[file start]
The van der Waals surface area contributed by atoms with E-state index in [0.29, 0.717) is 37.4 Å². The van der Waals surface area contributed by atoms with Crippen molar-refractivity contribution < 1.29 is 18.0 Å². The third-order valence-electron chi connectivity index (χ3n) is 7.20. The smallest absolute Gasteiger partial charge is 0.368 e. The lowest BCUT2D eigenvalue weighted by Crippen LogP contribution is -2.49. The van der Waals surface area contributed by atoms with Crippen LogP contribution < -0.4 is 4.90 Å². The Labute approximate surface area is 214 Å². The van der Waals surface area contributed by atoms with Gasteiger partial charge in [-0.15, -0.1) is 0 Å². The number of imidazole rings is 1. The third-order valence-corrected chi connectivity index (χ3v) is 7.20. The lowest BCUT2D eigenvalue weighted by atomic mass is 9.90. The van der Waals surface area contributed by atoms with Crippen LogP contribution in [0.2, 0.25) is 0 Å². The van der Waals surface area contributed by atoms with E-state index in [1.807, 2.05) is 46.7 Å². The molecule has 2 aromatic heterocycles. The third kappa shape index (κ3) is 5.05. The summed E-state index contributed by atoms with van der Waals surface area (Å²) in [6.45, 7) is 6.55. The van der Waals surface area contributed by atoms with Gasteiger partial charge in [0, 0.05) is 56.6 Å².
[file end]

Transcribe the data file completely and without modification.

The van der Waals surface area contributed by atoms with E-state index in [0.29, 0.717) is 37.4 Å². The van der Waals surface area contributed by atoms with Crippen molar-refractivity contribution < 1.29 is 18.0 Å². The third-order valence-electron chi connectivity index (χ3n) is 7.20. The smallest absolute Gasteiger partial charge is 0.368 e. The lowest BCUT2D eigenvalue weighted by Crippen LogP contribution is -2.49. The van der Waals surface area contributed by atoms with Crippen LogP contribution < -0.4 is 4.90 Å². The Labute approximate surface area is 214 Å². The van der Waals surface area contributed by atoms with Gasteiger partial charge in [-0.15, -0.1) is 0 Å². The number of imidazole rings is 1. The third-order valence-corrected chi connectivity index (χ3v) is 7.20. The lowest BCUT2D eigenvalue weighted by atomic mass is 9.90. The van der Waals surface area contributed by atoms with Crippen LogP contribution in [0.2, 0.25) is 0 Å². The van der Waals surface area contributed by atoms with E-state index in [1.807, 2.05) is 46.7 Å². The molecule has 2 aromatic heterocycles. The third kappa shape index (κ3) is 5.05. The summed E-state index contributed by atoms with van der Waals surface area (Å²) in [6.45, 7) is 6.55. The van der Waals surface area contributed by atoms with Gasteiger partial charge in [0, 0.05) is 56.6 Å².